Invasive Species Compendium

Detailed coverage of invasive species threatening livelihoods and the environment worldwide

Abstract

Sovereign sugar: industry and environment in Hawaii.

Abstract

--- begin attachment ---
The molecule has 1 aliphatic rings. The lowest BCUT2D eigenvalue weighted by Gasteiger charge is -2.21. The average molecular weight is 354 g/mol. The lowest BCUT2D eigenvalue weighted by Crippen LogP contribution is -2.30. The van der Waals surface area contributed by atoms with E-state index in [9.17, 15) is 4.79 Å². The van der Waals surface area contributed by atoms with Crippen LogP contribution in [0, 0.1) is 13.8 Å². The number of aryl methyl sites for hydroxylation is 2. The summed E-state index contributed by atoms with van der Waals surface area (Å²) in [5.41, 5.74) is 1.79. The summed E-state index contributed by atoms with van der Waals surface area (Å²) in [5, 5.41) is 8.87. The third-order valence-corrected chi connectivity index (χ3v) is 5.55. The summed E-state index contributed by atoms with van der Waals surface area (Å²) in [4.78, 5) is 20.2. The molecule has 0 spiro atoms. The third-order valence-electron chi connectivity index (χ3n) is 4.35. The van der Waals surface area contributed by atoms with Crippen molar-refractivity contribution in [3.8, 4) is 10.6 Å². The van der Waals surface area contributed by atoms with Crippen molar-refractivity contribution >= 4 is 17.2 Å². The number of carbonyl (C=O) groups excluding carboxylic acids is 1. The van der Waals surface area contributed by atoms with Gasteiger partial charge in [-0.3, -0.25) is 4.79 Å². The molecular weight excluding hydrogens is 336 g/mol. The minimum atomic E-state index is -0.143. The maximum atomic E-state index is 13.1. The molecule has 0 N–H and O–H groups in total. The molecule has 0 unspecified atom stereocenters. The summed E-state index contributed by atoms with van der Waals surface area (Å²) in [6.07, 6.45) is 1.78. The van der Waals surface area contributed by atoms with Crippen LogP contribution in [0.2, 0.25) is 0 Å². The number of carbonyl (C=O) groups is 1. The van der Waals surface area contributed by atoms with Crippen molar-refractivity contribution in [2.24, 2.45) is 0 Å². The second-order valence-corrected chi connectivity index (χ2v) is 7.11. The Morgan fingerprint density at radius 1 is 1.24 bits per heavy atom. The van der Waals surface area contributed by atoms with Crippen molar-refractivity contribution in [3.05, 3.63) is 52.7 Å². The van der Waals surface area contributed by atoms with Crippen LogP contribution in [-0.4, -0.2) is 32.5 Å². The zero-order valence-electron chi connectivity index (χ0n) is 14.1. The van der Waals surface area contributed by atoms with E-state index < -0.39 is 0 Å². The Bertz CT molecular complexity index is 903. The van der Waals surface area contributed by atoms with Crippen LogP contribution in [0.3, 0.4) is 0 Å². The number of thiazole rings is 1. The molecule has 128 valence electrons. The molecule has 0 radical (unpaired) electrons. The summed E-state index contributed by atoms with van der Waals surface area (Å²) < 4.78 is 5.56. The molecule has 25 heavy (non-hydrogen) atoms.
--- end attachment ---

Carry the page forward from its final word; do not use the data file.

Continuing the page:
Although little remains of Hawaii's plantation economy, the sugar industry's past dominance has created the Hawaii we see today. Many of the most pressing and controversial issues (urban and resort development, water rights, expansion of suburbs into agriculturally rich lands, pollution from herbicides, invasive species in native forests, and an unsustainable economy) can be tied to Hawaii's industrial sugar history. This book unravels the tangled relationship between the sugar industry and Hawaii's cultural and natural landscapes. It examines the complex tapestry of socioeconomic, political, and environmental forces that shaped sugar's role in Hawaii. While early Polynesian and European influences on island ecosystems started the process of biological change, plantation agriculture, with its voracious need for land and water, profoundly altered Hawaii's landscape. The book focuses on the rise of industrial and political power among the sugar planter elite and its political-ecological consequences. The book opens in the 1840s when the Hawaiian Islands were under the influence of American missionaries. Changes in property rights and the move toward Western governance, along with the demands of a growing industrial economy, pressed upon the new Hawaiian nation and its forests and water resources. Subsequent chapters trace island ecosystems, plantation communities, and natural resource policies through time - by the 1930s, the sugar economy engulfed both human and environmental landscapes. It is argued that sugar manufacture has not only significantly transformed Hawaii but its legacy provides lessons for future outcomes.